Scientists invent handheld device for quick monitoring of drinking water quality
NTU scientists developed a portable device, inspired by the ability of the human body, to detect trace levels of heavy metals in drinking water in just five minutes.
SINGAPORE, APRIL 19, 2019 -- Scientists from Nanyang Technological University, Singapore (NTU Singapore) have developed a portable device, inspired by the ability of the human body, to detect trace levels of heavy metals in drinking water in just five minutes.
The secret lies in an organic substance within the circulating human bloodstream, called a chelating agent, which can detect and bind to heavy metal ions. After binding, it prevents the heavy metal ions from interacting with other molecules and enzymes in the body, and marks it for excretion from the body.
Combining a chelating agent with an optical measurement system, Associate Professor Yong Ken-Tye and Professor Tjin Swee Chuan from the School of Electrical and Electronic Engineering developed a device that generates test results quickly without needing to bring samples back, making the device convenient for on-site water testing. It could also be integrated into appliances for domestic use, such as water filtration systems.
Drinking water quality is typically monitored via laboratory tests as heavy metals cannot be identified by color, taste, or odor, unless present at high levels. Lab tests, while highly accurate, take at least a day to complete.
There are some portable devices on the market that can detect heavy metal contaminants quickly, but may require the additional step of mixing the water sample with a buffer solution before the test can be performed. The sensor for such kits also has to be used within 30 minutes after it is exposed to air, as the effectiveness of the sensor can be affected by air, heat, or humidity.
Other mobile alternatives include those that use metal electrodes such as mercury as a sensing probe, which could introduce heavy metal contaminants back into the environment, and test strips that change in color when they come into contact with heavy metals but leads to results that rely on subjective readings of the strip.
The NTU invention reported in a paper published in the scientific journal ACS Sensors works in the field and requires just a few drops of a water sample into a disposable sensor cartridge to detect heavy metals at parts-per-billion precision.
This level of sensitivity is in line with the safety limit requirements in Singapore that falls within the World Health Organization's standards. For instance, the device can detect lead levels of 5 parts per billion, which is lower than the 10 parts per billion limit stipulated by the Environmental Public Health Act in Singapore.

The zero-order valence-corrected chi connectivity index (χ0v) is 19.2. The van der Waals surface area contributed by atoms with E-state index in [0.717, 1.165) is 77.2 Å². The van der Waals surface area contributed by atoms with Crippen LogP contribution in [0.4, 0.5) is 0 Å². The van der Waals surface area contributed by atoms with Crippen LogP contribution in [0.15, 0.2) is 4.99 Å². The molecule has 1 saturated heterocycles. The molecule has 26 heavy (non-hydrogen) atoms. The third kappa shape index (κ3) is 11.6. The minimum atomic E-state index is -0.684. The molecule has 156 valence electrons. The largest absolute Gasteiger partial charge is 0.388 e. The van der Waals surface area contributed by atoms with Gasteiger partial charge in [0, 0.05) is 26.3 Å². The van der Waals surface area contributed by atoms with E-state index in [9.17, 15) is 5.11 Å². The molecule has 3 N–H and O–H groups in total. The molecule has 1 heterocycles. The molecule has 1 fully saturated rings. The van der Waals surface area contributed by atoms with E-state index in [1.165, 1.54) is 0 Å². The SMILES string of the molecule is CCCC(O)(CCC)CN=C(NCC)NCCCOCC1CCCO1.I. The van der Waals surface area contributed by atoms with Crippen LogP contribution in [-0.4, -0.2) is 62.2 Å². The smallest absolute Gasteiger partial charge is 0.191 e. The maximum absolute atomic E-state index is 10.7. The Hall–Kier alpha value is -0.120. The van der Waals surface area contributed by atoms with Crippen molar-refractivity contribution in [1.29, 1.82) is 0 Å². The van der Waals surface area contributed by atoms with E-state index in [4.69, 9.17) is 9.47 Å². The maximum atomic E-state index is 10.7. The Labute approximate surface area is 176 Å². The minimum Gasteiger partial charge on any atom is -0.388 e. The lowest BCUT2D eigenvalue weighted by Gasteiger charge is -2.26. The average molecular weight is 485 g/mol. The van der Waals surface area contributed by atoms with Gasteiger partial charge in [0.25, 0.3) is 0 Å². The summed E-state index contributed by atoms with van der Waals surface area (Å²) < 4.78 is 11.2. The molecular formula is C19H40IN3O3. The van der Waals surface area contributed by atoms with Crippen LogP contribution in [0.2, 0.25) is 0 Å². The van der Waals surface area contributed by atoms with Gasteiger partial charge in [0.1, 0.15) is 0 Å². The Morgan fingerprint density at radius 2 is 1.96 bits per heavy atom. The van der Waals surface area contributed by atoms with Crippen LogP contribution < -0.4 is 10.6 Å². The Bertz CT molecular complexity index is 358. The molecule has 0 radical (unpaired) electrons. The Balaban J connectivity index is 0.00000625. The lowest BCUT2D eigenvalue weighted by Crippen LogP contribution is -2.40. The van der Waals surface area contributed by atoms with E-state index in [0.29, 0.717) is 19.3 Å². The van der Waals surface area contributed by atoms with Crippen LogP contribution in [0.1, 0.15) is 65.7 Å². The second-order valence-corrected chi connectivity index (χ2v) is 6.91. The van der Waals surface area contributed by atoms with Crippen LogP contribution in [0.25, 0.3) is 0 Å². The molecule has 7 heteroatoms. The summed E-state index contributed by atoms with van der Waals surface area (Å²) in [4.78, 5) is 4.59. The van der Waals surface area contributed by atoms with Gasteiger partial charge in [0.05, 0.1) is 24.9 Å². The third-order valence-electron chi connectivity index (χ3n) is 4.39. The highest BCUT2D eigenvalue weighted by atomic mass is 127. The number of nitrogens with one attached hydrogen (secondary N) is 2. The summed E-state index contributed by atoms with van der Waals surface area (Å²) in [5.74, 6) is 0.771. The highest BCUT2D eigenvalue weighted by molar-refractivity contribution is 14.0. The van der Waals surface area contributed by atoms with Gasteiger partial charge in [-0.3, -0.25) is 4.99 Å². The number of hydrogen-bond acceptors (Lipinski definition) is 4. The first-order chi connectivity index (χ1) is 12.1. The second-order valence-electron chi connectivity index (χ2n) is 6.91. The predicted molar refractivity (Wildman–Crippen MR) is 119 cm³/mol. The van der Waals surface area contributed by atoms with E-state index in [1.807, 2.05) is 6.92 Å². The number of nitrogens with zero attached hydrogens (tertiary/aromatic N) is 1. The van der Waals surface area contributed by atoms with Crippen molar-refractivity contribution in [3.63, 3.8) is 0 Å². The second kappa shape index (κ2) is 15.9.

The NTU device works in the field and requires just a few drops of a water sample into a disposable sensor cartridge to detect heavy metals at parts-per-billion precision. Credit: Nanyang Technological University
The sensitivity of the sensor in the NTU handheld device is also not limited by exposure to air, and remains effective up to a temperature of 40°C.
Assoc Prof Yong Ken-Tye, holder of the NTU Provost's Chair in Electrical and Electronic Engineering, said, "Our device is capable of conducting on-site water quality tests quickly and can detect up to 24 types of metal contaminants, which is double the capacity of other commercially available water sensors.
"Using a chelating agent in the device ensures that its sensor is as sensitive in detecting heavy metals as the body's natural defense mechanism against metal intoxication."
The NTU device works in the field and requires just a few drops of a water sample into a disposable sensor cartridge to detect heavy metals at parts-per-billion precision. Credit: Nanyang Technological University.
Inspired by body's metal sensing mechanism
The device comprises an optical fibre sensor modified with a chelating agent, and a laser that shines through it. This sensor is connected to a processing unit that displays the results of the water quality test (See image below).
In a water sample contaminated by heavy metals, the metal ions will bind to the chelating agent on the optical fibre sensor. This induces a shift in the output light spectrum, from which the device's processing unit then calculates the concentration of heavy metals in the sample. The process takes about five minutes.
Professor Tjin Swee Chuan, who is also NTU's Associate Provost (Graduate Education & Lifelong Learning), said, "The device can easily be integrated into any existing in-line water treatment plant. While our product is competitive enough to penetrate the market, we are still working to enhance and expand our water sensor product line. For instance, we are exploring ways to translate this technology for domestic use, such as in domestic water filtration systems and electric water kettles."
After filing two patents, the NTU team has now successfully incorporated a spin-off, Waterply. It is now working with other local companies to collect more data through their invention to improve the accuracy of the device.
Waterply is also collaborating with a state-owned company in China to develop next-generation water sensors that can tackle water pollution.